Written by Christopher Nye,
9th November 2017

Whether it is a short fact-finding mission, or the one-way ticket as you embark on your new life in Canada, one thing is certain – you’ll need to fly in order to get to Canada this winter.

For those planning a flight to Canada, either as part of a reconnaissance mission as you plan a future move, or for the move itself, there are many considerations. For a start, you’ll want to compare the cost of different airlines and check timings to see if you really need to fly at peak time.

WestJet now flies from six major Canadian cities to London Gatwick

Airlines serving Canada

Traditionally there have been two big companies dominating the UK to Canada market: British Airways and Air Canada. When comparing flights online you may notice seats available on other airlines, such as Lufthansa, but once you complete the booking you will see that they are just a partner of the BA or Air Canada and you will be on the same flight as if you went direct to those two companies. However, that is not to say it is always cheaper to go directly to the source, sometimes these third parties can actually be cheaper.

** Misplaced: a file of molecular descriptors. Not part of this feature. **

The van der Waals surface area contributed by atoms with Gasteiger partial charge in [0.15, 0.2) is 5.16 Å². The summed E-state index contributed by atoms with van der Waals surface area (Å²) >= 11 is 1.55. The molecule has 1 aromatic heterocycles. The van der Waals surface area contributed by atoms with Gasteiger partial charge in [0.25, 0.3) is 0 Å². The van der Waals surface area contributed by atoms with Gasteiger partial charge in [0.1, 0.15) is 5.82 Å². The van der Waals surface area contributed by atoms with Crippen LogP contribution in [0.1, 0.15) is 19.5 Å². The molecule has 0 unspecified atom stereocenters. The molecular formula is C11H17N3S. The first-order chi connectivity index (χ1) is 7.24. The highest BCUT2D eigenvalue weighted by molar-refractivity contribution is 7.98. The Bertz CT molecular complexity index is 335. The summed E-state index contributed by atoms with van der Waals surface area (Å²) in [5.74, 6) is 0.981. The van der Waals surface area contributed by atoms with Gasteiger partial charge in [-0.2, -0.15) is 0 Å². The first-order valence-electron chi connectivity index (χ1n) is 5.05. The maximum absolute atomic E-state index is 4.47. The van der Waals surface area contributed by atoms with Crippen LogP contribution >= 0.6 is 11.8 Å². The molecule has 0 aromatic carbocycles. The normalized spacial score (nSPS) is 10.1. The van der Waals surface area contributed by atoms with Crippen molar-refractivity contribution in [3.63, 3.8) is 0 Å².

As of 2016 there was another player entering the market. Calgary-based WestJet now flies from six major Canadian cities to London Gatwick. WestJet has historically operated in the budget end of domestic Canadian flights and its trans-Atlantic offerings may be cost effective, but the level of service is not as good as you will find with BA and Air Canada.


Air Canada: one of the few airlines offering direct flights between the UK and Canada. (Lester Balajadia / Shutterstock.com)


Finding a bargain

As Canada is a year round destination you will not necessarily find cheaper rates over the winter months. In fact due to ski season, and the usual Christmas peak, winter can actually be one of the most expensive times to fly.

Bagging a better home for your money, or getting a flight upgrade, is often just a matter of good planning and research. Download our guide: How to Negotiate Abroad to give yourself a head start.

However, there are some steps you can take to keep the cost down. Friday/weekend flights, for example, are always in demand and are therefore expensive. If your schedule allows, plan on taking a midweek flight, you should see a significant drop in the price. Also, there is often a premium attached to direct flights. Sure, we all enjoy the convenience of flying direct to our destination, but if you add in a connection you could find some cheaper options open up. Often these flights will stop off at a US hub. Note: for a US layover, no matter how short, you will have to collect your hold luggage and check it in again for the final leg of the journey.

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